Wills and Trust Outline
Formal Requirements of attested wills
A. UPC Wills- Recognizes 4 types:
1. Ordinary Witnessed Will [UPC § 2-502(a)] 2. Holographic or handwritten will [UPC § 2-502(b)
3. Foreign will
4. International will
B. Formal Requirements of Attested Wills
1. Testamentary Capacity
a. Must be Age 18 to make a will.
§ In nearly all states, a person who attained age 18 has the right and power to make a will (UPC 2-501). Requirement is applied as of the date of execution of the will, not date of death.
b. Mental Capacity
§ UPC § 2-501: States that the testator must be of sound mind.
§ The capacity required for making a will is a different and lower std of capacity then that required to make a contract. To have mental capacity to make a will, the testator must have sufficient capacity to be able to understand:
(i.) The Nature of her act, i.e. must actually know she is executing a will;
(ii.) The Nature and extent of her property
(iii.)The persons who are the natural objects of her bounty
(iv.) The nature of the disposition she is making, i.e. a general understanding of the practical effect of the will as executed.
(1) Capacity Determined at time of will execution
o All circumstances existing at the time of execution are admissible on the capacity issue, as well as evidence relating to the testator’s state of mind shortly before and after the execution of the will.
o Generally, the more distant in time from the will’s execution a particular fact might be, the less significant will be attached to that fact in determining the testator’s capacity at the time of execution.
(2) Testator with physical aliments or drug addiction- NOT LACK CAPACITY
o Fact that the testator was very old, physically frail or ill, that she possessed a failing memory, or was a habitual drinker or addicted to drugs doesn’t mean that she lacked the requisite mental capacity and was unable to comprehend the nature of her act.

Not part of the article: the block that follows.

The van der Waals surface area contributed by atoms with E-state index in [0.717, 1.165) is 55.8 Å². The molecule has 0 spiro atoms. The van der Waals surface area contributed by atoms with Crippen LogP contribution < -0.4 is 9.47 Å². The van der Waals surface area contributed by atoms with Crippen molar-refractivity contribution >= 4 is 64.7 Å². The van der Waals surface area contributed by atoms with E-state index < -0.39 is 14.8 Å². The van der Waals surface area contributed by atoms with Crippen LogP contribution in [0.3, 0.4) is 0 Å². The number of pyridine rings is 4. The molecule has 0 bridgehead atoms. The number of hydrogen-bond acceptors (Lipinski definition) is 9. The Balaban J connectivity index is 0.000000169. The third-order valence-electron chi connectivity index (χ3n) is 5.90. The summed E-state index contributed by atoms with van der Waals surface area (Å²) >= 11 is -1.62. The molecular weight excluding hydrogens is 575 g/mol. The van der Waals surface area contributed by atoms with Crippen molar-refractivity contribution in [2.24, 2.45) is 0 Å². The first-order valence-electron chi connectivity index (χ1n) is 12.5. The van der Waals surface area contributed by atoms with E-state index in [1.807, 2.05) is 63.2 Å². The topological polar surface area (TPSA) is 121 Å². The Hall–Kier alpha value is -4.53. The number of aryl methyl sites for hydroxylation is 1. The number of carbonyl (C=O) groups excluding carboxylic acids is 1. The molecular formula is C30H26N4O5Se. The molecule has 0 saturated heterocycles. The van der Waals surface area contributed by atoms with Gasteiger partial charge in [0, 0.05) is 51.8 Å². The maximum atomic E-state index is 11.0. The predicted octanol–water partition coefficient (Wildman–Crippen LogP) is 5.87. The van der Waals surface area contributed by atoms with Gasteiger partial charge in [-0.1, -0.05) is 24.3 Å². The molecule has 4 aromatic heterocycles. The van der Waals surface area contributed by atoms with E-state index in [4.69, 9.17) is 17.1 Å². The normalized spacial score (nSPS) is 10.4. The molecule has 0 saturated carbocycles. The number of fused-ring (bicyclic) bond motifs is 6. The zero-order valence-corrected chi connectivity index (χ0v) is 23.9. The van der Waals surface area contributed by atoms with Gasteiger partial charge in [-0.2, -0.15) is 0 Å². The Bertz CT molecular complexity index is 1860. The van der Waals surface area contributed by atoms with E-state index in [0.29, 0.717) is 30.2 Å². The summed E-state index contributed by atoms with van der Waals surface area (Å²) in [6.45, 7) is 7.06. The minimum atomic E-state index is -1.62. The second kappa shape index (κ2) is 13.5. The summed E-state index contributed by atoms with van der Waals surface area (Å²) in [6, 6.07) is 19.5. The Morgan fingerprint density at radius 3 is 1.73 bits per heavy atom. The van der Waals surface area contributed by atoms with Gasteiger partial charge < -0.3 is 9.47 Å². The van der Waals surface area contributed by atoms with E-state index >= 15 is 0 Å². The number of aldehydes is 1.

(3) Testator adjudicated Insane
o A person who has been adjudicated insane or for whom a guardian or conservator has been appointed doesn’t necessarily lack testamentary capacity. While such an adjudication is eviden
e this instrument to be my last will”
· Problem arises involving instruments that contain no such clause and are ambiguous as to whether they were intended to be testamentary intent. Found only if shown testator: (i) intended to dispose of the property; (ii) intended the disposition to occur only upon his death; and (iii) intended that the instrument in question accomplish the disposition
· Can admit extrinsic evidence to show intent
a. Present Intent required
§ A signed and witnessed statement of an intent to make a will in the future (eg. “I am going to make a will leaving all my property to you) is not a will, for it shows that the instrument itself was not intended to be a will.
b. Sham wills lack testamentary intent
An instrument containing “this is my last will”, raises a presumption of testamentary intent, but the presumption is rebuttabe. Evidence is